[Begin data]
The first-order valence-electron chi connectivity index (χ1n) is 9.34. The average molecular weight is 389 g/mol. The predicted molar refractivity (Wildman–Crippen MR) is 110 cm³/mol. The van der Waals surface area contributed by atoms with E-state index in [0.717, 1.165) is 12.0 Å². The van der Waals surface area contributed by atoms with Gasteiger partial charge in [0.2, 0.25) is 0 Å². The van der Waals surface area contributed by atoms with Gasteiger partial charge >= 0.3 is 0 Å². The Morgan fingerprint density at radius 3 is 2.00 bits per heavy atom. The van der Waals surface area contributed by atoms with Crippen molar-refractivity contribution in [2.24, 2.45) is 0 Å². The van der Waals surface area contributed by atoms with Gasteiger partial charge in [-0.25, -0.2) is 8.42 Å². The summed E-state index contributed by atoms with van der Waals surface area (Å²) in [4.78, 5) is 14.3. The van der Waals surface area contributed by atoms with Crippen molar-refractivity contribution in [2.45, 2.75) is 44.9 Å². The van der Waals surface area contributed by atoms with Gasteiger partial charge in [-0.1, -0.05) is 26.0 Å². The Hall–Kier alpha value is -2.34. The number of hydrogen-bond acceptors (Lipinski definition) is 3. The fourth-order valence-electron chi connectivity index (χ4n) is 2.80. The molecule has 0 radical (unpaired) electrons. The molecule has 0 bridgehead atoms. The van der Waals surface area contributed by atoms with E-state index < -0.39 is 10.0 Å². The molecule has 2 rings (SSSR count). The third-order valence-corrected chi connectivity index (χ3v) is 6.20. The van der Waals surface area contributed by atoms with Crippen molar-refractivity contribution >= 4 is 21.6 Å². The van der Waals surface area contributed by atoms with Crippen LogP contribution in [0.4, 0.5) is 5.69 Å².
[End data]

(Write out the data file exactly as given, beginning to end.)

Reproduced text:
The first-order valence-electron chi connectivity index (χ1n) is 9.34. The average molecular weight is 389 g/mol. The predicted molar refractivity (Wildman–Crippen MR) is 110 cm³/mol. The van der Waals surface area contributed by atoms with E-state index in [0.717, 1.165) is 12.0 Å². The van der Waals surface area contributed by atoms with Gasteiger partial charge in [0.2, 0.25) is 0 Å². The van der Waals surface area contributed by atoms with Gasteiger partial charge >= 0.3 is 0 Å². The Morgan fingerprint density at radius 3 is 2.00 bits per heavy atom. The van der Waals surface area contributed by atoms with Crippen molar-refractivity contribution in [2.24, 2.45) is 0 Å². The van der Waals surface area contributed by atoms with Gasteiger partial charge in [-0.25, -0.2) is 8.42 Å². The summed E-state index contributed by atoms with van der Waals surface area (Å²) in [4.78, 5) is 14.3. The van der Waals surface area contributed by atoms with Crippen molar-refractivity contribution in [2.45, 2.75) is 44.9 Å². The van der Waals surface area contributed by atoms with Gasteiger partial charge in [-0.1, -0.05) is 26.0 Å². The Hall–Kier alpha value is -2.34. The number of hydrogen-bond acceptors (Lipinski definition) is 3. The fourth-order valence-electron chi connectivity index (χ4n) is 2.80. The molecule has 0 radical (unpaired) electrons. The molecule has 0 bridgehead atoms. The van der Waals surface area contributed by atoms with E-state index < -0.39 is 10.0 Å². The molecule has 2 rings (SSSR count). The third-order valence-corrected chi connectivity index (χ3v) is 6.20. The van der Waals surface area contributed by atoms with Crippen molar-refractivity contribution >= 4 is 21.6 Å². The van der Waals surface area contributed by atoms with Crippen LogP contribution in [0.4, 0.5) is 5.69 Å².